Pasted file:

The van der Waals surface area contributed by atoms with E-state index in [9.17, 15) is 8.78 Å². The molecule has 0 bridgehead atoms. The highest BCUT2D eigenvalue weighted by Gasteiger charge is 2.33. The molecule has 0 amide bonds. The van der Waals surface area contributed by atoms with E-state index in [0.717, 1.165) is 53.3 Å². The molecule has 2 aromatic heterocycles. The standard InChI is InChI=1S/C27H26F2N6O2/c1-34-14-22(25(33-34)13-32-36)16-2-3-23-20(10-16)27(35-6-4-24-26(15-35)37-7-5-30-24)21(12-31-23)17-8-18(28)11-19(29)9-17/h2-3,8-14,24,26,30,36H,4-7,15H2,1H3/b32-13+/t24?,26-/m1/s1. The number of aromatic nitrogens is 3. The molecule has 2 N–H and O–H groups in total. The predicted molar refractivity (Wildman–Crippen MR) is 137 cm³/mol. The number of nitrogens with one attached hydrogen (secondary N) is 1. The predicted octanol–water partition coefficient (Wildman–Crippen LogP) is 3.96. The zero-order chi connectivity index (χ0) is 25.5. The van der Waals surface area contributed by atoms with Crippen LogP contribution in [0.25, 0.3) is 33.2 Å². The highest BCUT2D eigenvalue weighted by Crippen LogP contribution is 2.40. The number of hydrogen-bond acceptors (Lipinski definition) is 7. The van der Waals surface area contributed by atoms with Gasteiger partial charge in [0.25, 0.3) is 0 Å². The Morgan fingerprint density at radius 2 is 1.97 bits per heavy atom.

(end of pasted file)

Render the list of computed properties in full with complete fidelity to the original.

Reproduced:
The van der Waals surface area contributed by atoms with E-state index in [9.17, 15) is 8.78 Å². The molecule has 0 bridgehead atoms. The highest BCUT2D eigenvalue weighted by Gasteiger charge is 2.33. The molecule has 0 amide bonds. The van der Waals surface area contributed by atoms with E-state index in [0.717, 1.165) is 53.3 Å². The molecule has 2 aromatic heterocycles. The standard InChI is InChI=1S/C27H26F2N6O2/c1-34-14-22(25(33-34)13-32-36)16-2-3-23-20(10-16)27(35-6-4-24-26(15-35)37-7-5-30-24)21(12-31-23)17-8-18(28)11-19(29)9-17/h2-3,8-14,24,26,30,36H,4-7,15H2,1H3/b32-13+/t24?,26-/m1/s1. The number of aromatic nitrogens is 3. The molecule has 2 N–H and O–H groups in total. The predicted molar refractivity (Wildman–Crippen MR) is 137 cm³/mol. The number of nitrogens with one attached hydrogen (secondary N) is 1. The predicted octanol–water partition coefficient (Wildman–Crippen LogP) is 3.96. The zero-order chi connectivity index (χ0) is 25.5. The van der Waals surface area contributed by atoms with Crippen LogP contribution in [0.25, 0.3) is 33.2 Å². The highest BCUT2D eigenvalue weighted by Crippen LogP contribution is 2.40. The number of hydrogen-bond acceptors (Lipinski definition) is 7. The van der Waals surface area contributed by atoms with Gasteiger partial charge in [0.25, 0.3) is 0 Å². The Morgan fingerprint density at radius 2 is 1.97 bits per heavy atom.